“Non-essential” private cars are set to be restricted from York’s centre to meet climate ambitions and cut congestion and pollution.
Councillors in the UK’s City of York have voted to ban private cars from the city centre by 2023 to reduce carbon emissions and air pollution.
Under the new plans, “non-essential” private car journeys would be restricted from the centre, although people with disabilities who rely on cars would still be able to drive in the city.
The resolution also requires the council to explore opportunities to restrict non-essential cars from the roads immediately adjacent to primary schools at drop-off and pick-up times. It asks the council to work with local traders to ensure deliveries continue and businesses are not negatively impacted by the changes.
Johnny Crawshaw, the councillor who put forward the motion, told BBC Radio York it was about “opening up a discussion about how the whole city works”.
"Rather than it being a punitive ban on cars, it’s actually much more about a really positive step to say that we want to make cars the second choice.”
He commented: “What I’m hoping we can do is start thinking about ways that we can get around the city in a more sustainable way, so improving walking and cycling infrastructure but also making public transport as accessible and attractive an option as possible so that rather than it being a punitive ban on cars, it’s actually much more about a really positive step to say that we want to make cars the second choice.”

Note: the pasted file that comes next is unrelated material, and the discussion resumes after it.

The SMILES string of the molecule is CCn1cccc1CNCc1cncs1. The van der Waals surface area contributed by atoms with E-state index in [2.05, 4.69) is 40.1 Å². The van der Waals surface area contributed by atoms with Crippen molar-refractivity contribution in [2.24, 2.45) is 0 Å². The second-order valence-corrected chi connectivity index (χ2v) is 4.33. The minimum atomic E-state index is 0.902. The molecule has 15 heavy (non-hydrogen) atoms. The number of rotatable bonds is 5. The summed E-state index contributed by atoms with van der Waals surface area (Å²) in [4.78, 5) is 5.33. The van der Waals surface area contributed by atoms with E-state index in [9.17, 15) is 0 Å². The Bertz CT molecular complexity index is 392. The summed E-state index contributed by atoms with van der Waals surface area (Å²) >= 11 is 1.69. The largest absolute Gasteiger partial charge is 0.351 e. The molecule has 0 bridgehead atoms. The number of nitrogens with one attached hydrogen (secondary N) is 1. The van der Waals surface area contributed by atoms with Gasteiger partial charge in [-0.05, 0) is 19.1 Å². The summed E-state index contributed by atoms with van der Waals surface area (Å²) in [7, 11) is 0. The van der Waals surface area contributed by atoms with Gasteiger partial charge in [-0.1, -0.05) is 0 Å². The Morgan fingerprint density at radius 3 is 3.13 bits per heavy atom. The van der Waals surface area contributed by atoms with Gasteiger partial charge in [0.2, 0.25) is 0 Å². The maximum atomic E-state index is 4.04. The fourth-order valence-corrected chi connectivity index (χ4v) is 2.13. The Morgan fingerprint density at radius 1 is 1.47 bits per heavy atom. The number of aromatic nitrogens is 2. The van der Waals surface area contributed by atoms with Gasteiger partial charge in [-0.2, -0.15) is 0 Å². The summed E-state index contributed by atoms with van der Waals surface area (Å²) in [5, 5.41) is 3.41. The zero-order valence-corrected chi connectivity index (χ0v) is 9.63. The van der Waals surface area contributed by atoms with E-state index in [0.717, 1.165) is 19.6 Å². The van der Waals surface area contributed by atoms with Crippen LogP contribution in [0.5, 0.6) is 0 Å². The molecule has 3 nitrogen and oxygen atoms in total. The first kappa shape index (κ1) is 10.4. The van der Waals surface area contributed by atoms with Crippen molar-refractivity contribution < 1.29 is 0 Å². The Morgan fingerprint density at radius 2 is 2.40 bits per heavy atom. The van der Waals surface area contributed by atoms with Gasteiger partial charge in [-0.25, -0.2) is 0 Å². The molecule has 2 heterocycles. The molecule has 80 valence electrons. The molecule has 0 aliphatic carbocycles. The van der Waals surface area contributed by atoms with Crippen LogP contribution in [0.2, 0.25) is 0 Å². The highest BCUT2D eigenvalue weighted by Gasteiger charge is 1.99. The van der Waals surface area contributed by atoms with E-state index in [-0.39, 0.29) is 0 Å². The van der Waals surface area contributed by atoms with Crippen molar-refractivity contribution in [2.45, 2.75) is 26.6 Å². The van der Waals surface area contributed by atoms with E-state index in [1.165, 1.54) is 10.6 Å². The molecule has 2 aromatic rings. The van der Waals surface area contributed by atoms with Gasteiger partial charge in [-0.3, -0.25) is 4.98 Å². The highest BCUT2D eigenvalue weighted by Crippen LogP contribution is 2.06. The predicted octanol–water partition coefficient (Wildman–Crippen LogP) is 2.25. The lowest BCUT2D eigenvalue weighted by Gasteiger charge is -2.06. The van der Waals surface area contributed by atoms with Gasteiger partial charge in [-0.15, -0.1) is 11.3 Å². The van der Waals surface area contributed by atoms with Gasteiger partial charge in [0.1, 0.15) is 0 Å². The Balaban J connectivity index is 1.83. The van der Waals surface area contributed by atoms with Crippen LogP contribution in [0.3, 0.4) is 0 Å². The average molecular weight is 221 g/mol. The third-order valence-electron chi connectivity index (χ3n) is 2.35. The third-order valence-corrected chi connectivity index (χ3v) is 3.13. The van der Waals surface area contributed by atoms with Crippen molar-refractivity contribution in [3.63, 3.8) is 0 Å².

The City of York Council is aiming to become carbon neutral by 2030.
Crawshaw said that it was estimated that 60 York residents a year die prematurely due to poor air quality. He added that the city also loses up to £30 million a year from its economy due to congestion on its narrow streets.
York’s city council will now consider how to implement the motion.
In November, Bristol announced plans to become the first city in the UK to ban diesel cars as it bids to reverse illegal levels of toxic nitrogen dioxide (NO2). Several cities around the world are introducing similar measures on older, more polluting cars – Barcelona this week imposed a ban on pre-2000 gasoline cars and pre-2006 diesel cars during the day-time on its city streets.
In November, Bristol announced plans to become the first city in the UK to ban diesel cars.
Cities such as New York and San Francisco are bringing in no-car zones and Paris goes car-free in the centre one Sunday per month.
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